This view of history is unworkable and has never been the tradition of sane Christians. In “The City of God,” the early Christian thinker Augustine asserts that the great society of his time, Rome, fell because its stewards failed to take care of it. But he does not assert — as Dreher wrongly concludes — that Rome was a society separate and distinct from Christianity. In Augustine’s world, Christians live in Rome, and they face a constant battle to care for Rome, while remaining cognizant of heaven above. All cities of men exist as earthly estates portioned over to the best safeguards — Christians — on their journey to the eternal city of God.
So in sounding the alarm for the end of society, Dreher positions himself not as a new Benedict, or even as a new John the Baptist, crying out in the wilds of Louisiana to alert Christians of the coming peril. He best fits the role of Hythloday, the speaker of nonsense who proposes in Thomas More’s 1516 dialogue “Utopia” that misanthropy is the key to salvation.
Hythloday argues that since man so often falls and since rulers rarely listen to the advice of good men, it is best just to give up on society. More sympathizes with Hythloday in the dialogue, but as a man who participated in the highest strata of society and even tried to raise a king to be a virtuous man, he cannot agree with the embittered Hythloday.
More compares Hythloday and his vision of Utopia to a man who is reciting a great tragic speech of Sophocles when he should be acting in a Plautus comedy. His point is that we’re never born into the role we want to play, but trying to create our own reality won’t do ourselves or our fellow men any good. It’s like abandoning a ship because we cannot control the wind.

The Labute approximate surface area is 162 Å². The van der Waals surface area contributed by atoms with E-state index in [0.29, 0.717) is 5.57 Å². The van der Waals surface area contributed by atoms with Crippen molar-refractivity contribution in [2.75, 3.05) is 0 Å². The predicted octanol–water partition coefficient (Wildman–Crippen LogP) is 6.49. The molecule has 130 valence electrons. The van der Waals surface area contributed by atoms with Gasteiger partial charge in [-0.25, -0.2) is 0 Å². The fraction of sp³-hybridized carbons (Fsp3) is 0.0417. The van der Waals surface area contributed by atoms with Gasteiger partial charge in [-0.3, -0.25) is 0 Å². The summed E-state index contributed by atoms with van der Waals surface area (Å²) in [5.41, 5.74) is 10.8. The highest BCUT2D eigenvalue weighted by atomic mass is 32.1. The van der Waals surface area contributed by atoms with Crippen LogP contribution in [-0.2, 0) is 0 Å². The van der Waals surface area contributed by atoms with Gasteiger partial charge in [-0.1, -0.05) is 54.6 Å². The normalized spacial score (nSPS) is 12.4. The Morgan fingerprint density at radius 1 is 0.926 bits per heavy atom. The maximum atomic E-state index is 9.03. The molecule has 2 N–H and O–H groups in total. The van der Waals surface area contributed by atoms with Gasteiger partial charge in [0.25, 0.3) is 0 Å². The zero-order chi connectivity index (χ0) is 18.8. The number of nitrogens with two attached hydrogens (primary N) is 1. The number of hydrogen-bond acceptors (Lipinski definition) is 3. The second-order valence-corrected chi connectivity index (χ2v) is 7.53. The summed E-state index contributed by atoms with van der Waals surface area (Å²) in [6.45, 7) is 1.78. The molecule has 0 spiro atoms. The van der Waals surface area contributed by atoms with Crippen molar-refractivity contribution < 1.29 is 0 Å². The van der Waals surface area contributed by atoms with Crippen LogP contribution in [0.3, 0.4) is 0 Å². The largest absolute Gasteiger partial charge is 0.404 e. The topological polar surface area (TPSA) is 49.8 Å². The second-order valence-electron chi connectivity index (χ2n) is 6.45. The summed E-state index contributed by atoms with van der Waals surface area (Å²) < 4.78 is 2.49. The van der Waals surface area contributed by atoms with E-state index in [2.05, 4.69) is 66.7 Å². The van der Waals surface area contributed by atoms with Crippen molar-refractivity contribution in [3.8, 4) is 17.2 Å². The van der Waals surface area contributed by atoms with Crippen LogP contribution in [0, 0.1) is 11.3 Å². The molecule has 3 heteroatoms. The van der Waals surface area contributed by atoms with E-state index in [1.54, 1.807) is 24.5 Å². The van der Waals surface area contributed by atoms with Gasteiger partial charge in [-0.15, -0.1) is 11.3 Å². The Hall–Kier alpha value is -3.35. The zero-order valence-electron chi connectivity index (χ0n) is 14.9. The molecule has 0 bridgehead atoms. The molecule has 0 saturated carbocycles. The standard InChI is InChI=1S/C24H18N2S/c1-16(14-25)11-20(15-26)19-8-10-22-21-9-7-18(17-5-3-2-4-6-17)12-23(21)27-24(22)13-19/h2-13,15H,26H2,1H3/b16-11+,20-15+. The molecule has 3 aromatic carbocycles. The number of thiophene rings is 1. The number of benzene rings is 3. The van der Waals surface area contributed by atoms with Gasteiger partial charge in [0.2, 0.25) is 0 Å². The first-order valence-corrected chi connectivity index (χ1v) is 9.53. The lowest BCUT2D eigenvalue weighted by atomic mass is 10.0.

The same could be said of Dreher. While the ora et labora sections of “The Benedict Option” could strengthen the faith of Christians everywhere, the apocalyptic tone in which Dreher writes about the rest of his plan diffuses the potency of his book.
Crying out about the end of the world goes against man’s role as steward over society, even if his society is dirtied by sin. But instead of retreating in themselves or creating a parallel polis, Christians should be taking positive initiatives to influence the next generation of common people — who are the modern day princes — to govern with justice and virtue.
These sorts of programs were started by the Romans and have not been attempted in civil society with any real effort since the Renaissance. Those who implemented them understood that, in the end, there can be no successful society with a secular state distinct from a Christian enclave. A good society is led by men who are trying to help others live virtuously, while trying to serve God themselves.
We are not waiting for a Benedict, but for another — and hopefully very similar — Thomas More.